What is a glioma?
A glioma is a tumour that grows in the glial cells of the brain and spinal cord. Glial cells surround nerve cells and help them work properly. The chance of survival for a child with glioma depends on the type of tumour, where it is, and whether it is slow or fast growing.
Gliomas can be benign (not cancerous) or malignant (cancerous). In children, they can grow in:
- the cerebrum (the front part of the brain)
- the cerebellum (the back part of the brain)
- the brain stem (the part of the brain connected to the spinal cord)
- the optic nerves (the nerves that control eyesight)
We don’t know why some children develop gliomas. They are more common in children who have a family history of brain cancer, who have been exposed to radiation, or in children with some genetic conditions.
Types of glioma
Gliomas can be slow-growing (called ‘low grade’) or aggressive (called ‘high grade’). If the tumour is Grade 1 or 2 it is low grade; if it is Grade 3 or 4 it is high grade.
There are different types of glioma:
Astrocytomas: These can be high or low grade. The different types of astrocytoma include:
- juvenile pilocytic astrocytoma (JPA), the most common low-grade tumour in children, which usually grows in the back part of the brain
- glioblastoma multiforme (GBM), a high-grade tumour that usually grows in the upper part of the brain
- anaplastic astrocytoma, a high-grade tumour that usually grows in the upper part of the brain
Diffuse intrinsic pontine gliomas (DIPGs): These are tumours that grow in the brain stem, which controls heart rate and breathing.
Optic pathway gliomas: These are gliomas that grow in the optic nerve, which connects the brain with the eyes, or in the nerves that allow you to see.
What are the symptoms of glioma?
The symptoms of a glioma will depend on where the tumour is, how fast it is growing, and the age of the child. Symptoms can be caused by the pressure of the growing tumour on the brain and include:
- headaches, especially in the morning – the headache often goes away after vomiting
- nausea or vomiting
- problems with vision, hearing or speech
- problems with balance and coordination, trouble walking
- being unusually sleepy and not having any energy
- weakness or numbness in a part of the body, especially only on one side
- back pain
- changes in behaviour
- weight loss or gain for no reason
- seizures (fits)
- drowsiness or coma
In babies, symptoms may include a loss of appetite, developmental delays, losing physical or mental abilities they had before, or swelling in the head.
Remember that all these symptoms can be due to other conditions and don’t necessarily mean your child has a glioma. If you are worried about your child’s symptoms, see your doctor.
How is glioma diagnosed?
If your child has a glioma, they will be looked after by a team of health professionals, known as a multidisciplinary team. Specialists they might see include neuro-oncologists (doctors who specialise in treating brain cancer); medical oncologists (doctors who specialise in medicines to treat cancer); radiation oncologists (doctors who specialise in using radiotherapy to treat cancer), surgeons, nurses, social workers, rehabilitation therapists, psychologists and other specialists.
How is glioma treated?
The best treatment will depend on the type of glioma, where it is in the brain, how quickly it’s growing, and how your child reacts to the treatment. Most children have a mix of treatments. Treatment can last for several years.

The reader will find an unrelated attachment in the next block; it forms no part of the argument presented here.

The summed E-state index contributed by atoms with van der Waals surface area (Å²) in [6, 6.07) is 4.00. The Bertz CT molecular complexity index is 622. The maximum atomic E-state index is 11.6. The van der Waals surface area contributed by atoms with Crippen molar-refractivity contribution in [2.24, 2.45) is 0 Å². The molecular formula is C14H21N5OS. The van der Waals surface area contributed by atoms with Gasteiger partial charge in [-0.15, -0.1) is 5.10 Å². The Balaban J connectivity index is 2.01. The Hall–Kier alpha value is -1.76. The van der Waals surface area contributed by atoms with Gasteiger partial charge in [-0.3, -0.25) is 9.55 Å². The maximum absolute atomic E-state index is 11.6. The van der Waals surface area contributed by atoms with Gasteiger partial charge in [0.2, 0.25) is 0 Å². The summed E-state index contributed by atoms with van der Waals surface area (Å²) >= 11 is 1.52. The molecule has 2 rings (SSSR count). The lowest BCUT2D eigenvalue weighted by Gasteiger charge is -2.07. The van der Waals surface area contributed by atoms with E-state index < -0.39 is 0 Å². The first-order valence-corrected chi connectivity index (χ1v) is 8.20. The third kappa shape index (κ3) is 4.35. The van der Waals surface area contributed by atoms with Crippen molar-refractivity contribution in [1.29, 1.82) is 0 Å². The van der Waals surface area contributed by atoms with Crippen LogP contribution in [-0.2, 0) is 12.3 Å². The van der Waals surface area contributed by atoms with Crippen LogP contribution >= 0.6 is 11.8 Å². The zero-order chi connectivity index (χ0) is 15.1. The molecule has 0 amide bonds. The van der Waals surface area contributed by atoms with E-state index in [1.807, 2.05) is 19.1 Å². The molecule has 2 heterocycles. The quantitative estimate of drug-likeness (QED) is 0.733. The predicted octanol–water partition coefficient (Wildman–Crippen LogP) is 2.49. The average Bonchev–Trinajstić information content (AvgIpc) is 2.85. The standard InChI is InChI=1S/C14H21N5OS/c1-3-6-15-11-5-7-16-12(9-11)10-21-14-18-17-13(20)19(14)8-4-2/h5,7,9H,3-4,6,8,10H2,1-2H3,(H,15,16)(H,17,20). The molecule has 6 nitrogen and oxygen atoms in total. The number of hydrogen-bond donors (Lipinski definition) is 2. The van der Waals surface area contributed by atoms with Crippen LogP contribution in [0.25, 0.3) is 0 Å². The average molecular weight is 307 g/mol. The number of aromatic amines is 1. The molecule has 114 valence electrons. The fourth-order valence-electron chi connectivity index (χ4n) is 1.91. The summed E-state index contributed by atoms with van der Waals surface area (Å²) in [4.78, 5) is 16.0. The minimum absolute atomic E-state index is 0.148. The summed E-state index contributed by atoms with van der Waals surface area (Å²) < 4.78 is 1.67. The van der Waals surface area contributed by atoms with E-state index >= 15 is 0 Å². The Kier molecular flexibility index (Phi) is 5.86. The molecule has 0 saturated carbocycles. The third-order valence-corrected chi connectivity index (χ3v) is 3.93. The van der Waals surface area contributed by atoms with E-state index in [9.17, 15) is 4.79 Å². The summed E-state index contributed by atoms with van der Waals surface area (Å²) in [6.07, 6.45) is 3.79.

Surgery: Surgical treatment will attempt to remove as much of the glioma as possible. Surgery might not always be possible, for example if the tumour is in a very delicate part of the brain like the brain stem, or if the tumour has spread to other brain tissue.
Surgery might be the only treatment needed, especially if it is a slow growing (low-grade) tumour.
New treatments: There have been many advances in treating brain cancer recently. Some places in Australia now offer advanced radiotherapy techniques such as radiosurgery, gamma knife and proton beam therapy, or precise surgery techniques, such as cyberknife therapy. There are also targeted therapies that attack cancer cells without harming healthy cells.
Your child might receive other medications such as steroids to reduce swelling and improve symptoms; medications to reduce the chance of seizures and hormones if the treatment has affected their hormone balance.
Your child might also be able to take part in a clinical trial, giving them access to new medicines. To find out about new forms of brain cancer treatment for children, visit the Cure Brain Cancer Foundation website.
Steroids can reduce the swelling caused by the tumour, or medicine can be used to stop seizures or give pain relief.
After treatment finishes, the child will need regular check-ups and scans. Gliomas can come back again. If this happens, the medical team might suggest different treatments.
Where to look for information and support
The Cancer Council in your state or territory offers information and support for people with cancer. Call 13 11 20.
The Children’s Cancer Foundation provides family support and information about the latest treatments.
Kids with Cancer Foundation Australia provides financial assistance to children with cancer and their families.
Cure Brain Cancer is the peak organisation for brain cancer research, advocacy and awareness in Australia.
Cancer Australia has links to support organisations for children with cancer and their families. The organisation can also help you find clinical trials that your child could join and a list of children’s hospitals in Australia.
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Last reviewed: September 2020